The Bichon Frise-Poodle mix is a wonderful dog with many endearing characteristics. If you are thinking of getting one home, then DogAppy will help you decide, by providing some interesting information about the breed.
First-generation puppies are those whose parents are purebred dogs. Second-generation puppies typically come from one purebred and one mix, or both mix parents. All crosses except first-generation are prone to health issues. Hence, be sure to find a good Bichon-Poodle mix breeder, so that you know which generation your Bich-Poo pup belongs to.
When buying a mix breed, you should check out some pictures of the concerned breed beforehand, as is always recommended. But I must warn you about the mix breed that we will be talking about in the following paragraphs; the images are not for the faint-hearted. They are lethal – lethally cute! That amount of cuteness cannot be handled by everyone, and hence the heads up. You are probably wondering who we are talking about here. I will tell you, without any further delay, that this immensely adorable designer breed is the Bichon Frise-Poodle mix!
This is a very very popular dog, greatly in demand by both, families and the elderly folk. The reason being, it is a delightful breed with many endearing characteristics that make it a suitable pet for any household. It is small, it loves its family to death, it is fiercely loyal, friendly, affectionate, and thrives on human company. What more could anyone ask for? Owing to its small size, it can easily accompany its owners anywhere, which defeats the problem of separation anxiety! It loves kids, any pets, and is gentle and caring. Anyway, let’s not give away everything here. Continue reading to find out more about this lovable Bichon-Poodle mix, the Bich-Poo (also called the Poochon or Bichapoo).
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The mini Poodle
The Bich-Poo puppy – Cuteness overload!
As is obvious from the genetics, the Bich-Poo does not grow very big. The only difference is that miniature Bich-Poos are smaller than the standard Bich-Poos, depending on the Poodle parent. The height range of this dog is around 8 to 14 inches, and the weight is between 6 and 18 pounds. Its face is a lot like the Bichon Frise, with the large, expressive eyes, flappy ears, and small tail.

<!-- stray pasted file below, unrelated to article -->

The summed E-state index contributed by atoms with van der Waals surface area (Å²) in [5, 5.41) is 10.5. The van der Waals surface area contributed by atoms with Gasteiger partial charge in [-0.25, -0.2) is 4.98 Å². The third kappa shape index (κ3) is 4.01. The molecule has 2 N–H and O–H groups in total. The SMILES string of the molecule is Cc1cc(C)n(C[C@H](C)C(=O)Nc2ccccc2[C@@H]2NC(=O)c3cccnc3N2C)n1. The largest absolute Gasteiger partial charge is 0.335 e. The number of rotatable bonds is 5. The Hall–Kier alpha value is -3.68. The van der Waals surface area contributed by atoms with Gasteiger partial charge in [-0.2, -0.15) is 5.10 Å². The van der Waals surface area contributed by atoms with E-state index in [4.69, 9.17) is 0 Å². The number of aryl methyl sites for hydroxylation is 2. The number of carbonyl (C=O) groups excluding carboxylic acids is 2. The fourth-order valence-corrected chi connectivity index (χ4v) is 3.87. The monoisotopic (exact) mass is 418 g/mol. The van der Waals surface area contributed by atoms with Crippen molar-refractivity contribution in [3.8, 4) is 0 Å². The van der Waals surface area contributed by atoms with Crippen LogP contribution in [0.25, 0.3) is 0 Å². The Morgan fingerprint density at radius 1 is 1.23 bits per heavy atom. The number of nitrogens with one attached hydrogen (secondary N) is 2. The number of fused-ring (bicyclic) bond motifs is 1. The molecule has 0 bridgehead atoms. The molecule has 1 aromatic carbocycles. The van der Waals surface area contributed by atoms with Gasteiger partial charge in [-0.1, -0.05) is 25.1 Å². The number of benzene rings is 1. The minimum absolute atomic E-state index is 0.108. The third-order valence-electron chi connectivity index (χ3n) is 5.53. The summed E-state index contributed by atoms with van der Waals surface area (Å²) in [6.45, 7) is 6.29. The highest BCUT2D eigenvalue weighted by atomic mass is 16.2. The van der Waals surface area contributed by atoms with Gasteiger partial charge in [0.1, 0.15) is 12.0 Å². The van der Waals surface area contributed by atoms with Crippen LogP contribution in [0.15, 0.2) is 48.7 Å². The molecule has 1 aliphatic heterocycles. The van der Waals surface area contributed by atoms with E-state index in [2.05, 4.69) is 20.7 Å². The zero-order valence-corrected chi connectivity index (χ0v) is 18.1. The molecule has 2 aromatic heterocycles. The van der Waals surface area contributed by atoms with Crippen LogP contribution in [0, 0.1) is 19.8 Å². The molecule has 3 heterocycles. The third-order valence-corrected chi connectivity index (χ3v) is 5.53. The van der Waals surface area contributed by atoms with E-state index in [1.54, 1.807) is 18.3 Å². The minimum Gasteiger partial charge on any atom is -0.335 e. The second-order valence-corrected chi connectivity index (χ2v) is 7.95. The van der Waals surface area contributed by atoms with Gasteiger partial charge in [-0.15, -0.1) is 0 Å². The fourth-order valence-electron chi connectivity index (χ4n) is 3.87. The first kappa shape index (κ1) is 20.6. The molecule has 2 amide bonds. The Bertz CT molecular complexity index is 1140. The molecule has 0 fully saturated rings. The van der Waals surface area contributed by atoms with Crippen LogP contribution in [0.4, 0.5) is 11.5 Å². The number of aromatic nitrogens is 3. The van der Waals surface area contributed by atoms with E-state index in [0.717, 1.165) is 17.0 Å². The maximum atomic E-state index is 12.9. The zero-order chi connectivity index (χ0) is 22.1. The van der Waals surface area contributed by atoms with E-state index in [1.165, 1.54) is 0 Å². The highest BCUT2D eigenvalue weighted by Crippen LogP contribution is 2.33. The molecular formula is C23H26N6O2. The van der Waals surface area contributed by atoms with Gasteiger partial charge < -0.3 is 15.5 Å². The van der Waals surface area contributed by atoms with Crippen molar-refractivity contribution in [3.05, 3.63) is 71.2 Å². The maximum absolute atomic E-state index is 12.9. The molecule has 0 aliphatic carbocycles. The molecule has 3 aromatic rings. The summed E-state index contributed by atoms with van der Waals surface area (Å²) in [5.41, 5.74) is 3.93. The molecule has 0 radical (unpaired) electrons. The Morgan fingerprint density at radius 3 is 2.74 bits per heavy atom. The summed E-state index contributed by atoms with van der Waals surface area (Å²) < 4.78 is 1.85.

As with any mix breed, it is not possible to predict how the puppies in a litter will look. Even immediate siblings will have a variety in colors. First generation crosses generally tend to inherit more of solid colors than patterns. With every subsequent crossing, patterns may develop more.
Its coat can either be wiry and hard or curly and soft. It helps keep the dog warm. This coat is hypoallergenic, like the Poodle’s, and to some extent, the Bichon’s, making the Poochon a good pet for people with allergies. The most common coat colors are white and apricot, but brown, gray-black, and red are also seen. A very cute dog from the looks of it!
The Bich-Poo is an absolute darling that will never cease to amaze you. It loves everyone, and I mean everyone. Little people, adult people, other pets, stranger animals, people it does not know – really doesn’t matter who. It is, however, an alert pooch that will bark to let you know if someone is at the door. It is gentle, kind, patient, dependable, friendly, social – you name it, the Poochon’s got it. It is an equally excellent pet for families with children as well as the elderly, owing to this wonderful temperament.
The only thing to remember, especially for parents of very small kids, is to always supervise the playtime between the little ones. The Bich-Poo is a small dog that can get grievously hurt fairly quickly. It is also prone to developing a small dog complex, and reacting furiously out of fear of injury. The rough playing techniques of small kids do not help matters here. Hence, until the kids are old enough to learn how to approach and play with such a small dog, it is best not to leave them together unattended. But all in all, this is an almost perfect dog to have as a family member.